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Issue 29 - Child of the Mist (Rob Roy MacGregor)

History & Heritage

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Scotland Magazine Issue 29
October 2006


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Child of the Mist (Rob Roy MacGregor)

In the latest part of our series looking at Scottish characters, Mark Nicholls sets off on the trail of Rob Roy MacGregor

Rob Roy MacGregor emerges from the pages of history – and of popular literature – as a vivid Scottish character. His name, and reputation, has been embellished by the attentions of authors such as Sir Walter Scott and Daniel Defoe (of Robinson Crusoe fame) as well as shrouded in a little myth.

The fact is that Rob Roy was an outlaw.

Yet he has often been romanticised in the way Robin Hood and his Merry Men of Sherwood Forest near Nottingham have been; robbing from the rich and going to the aid of the poor. He also managed to make some powerful enemies over several years.

Rob Roy’s life was set against the backdrop of the Jacobite Uprisings in support of James VII of Scotland and II of England who was deposed in 1689 in favour of William of Orange and his wife Mary (James's daughter), after ascending the throne four years earlier.

He lived much of his life in the Southern Highlands, the area of Loch Lomond, Callander and The Trossachs National Park.

There are a number of places in the area associated with his name: his birthplace, his grave, statues, and information centres.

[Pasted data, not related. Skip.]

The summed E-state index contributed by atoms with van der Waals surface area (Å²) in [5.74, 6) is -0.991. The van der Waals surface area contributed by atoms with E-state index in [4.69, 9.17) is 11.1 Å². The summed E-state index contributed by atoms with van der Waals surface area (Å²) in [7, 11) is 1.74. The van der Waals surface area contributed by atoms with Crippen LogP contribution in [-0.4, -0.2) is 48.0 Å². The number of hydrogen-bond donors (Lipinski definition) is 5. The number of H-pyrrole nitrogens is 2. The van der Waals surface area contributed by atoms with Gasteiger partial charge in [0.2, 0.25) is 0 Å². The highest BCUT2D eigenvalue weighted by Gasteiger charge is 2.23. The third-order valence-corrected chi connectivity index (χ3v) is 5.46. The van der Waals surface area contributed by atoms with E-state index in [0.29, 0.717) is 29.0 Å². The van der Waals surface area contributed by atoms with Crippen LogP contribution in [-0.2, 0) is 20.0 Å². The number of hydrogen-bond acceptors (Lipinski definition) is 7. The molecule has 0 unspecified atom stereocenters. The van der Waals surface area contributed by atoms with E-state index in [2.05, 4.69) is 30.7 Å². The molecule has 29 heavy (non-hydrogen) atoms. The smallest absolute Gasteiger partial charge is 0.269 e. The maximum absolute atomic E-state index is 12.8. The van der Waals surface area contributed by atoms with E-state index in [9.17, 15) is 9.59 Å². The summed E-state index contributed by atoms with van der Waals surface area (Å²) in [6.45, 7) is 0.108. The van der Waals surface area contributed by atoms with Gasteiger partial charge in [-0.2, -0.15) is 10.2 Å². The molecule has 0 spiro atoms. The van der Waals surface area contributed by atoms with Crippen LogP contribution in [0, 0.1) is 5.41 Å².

More importantly, time spent in this area is an opportunity to enjoy the beauty of the region that Rob Roy made his own more than three centuries ago.

The Rob Roy Way is a perfect way to get close to the myths, a seven-day walk across the Southern Highlands. More than 80 miles long, it takes in some of Scotland’s most beautiful scenery – wonderful lochs and mountain vistas, and it links together many places associated with Rob Roy. Of course, you do not have to take it all in at once. You can follow various stretches of a route that takes in Drymen, Aberfoyle, Callander, Strathyre or Aberfeldy and encompassing lochs Venachar, Lubnaig and Tay.

Callander, the eastern gateway to Loch Lomond and the Trossachs National Park, is a particularly good spot to find out more about the famous Highlander at the Rob Roy Centre where there is an exhibition of his life and times with displays on life in the Trossachs in the 1700s, souvenirs, gifts and a bookshop.

Audiovisual displays talk through the life and times of Rob Roy and offer useful information for touring the area. There are also displays on how Rob Roy has been romanticised in films and literature.

The Rob Roy Way continues on to Strathyre and Killin with a two-mile detour off the route to Balquhidder to view his grave which is situated in a beautiful spot at the foot of Kirkton Glen. His wife and two of his sons were later buried in the same grave, which has a sword carved on it.

The path from Killin to Ardtalnaig ascends of 1900 feet on hills overlooking Loch Tay and then continues to Aberfeldy.

The final stretch to Pitlochry follows paths and tracks and crosses two stunning bridges. On the outskirts of Aberfeldy is the Tay Bridge built for General Wade after the 1715 Jacobite uprising, and the final entry into Pitlochry is across the suspension bridge over the River Tummel.

John Henderson, who was involved in the development of the Rob Roy Way, said: “From Drymen, right through the Trossachs area and up to Balquhidder, you are absolutely in the countryside that he was both brought up in and ultimately died in.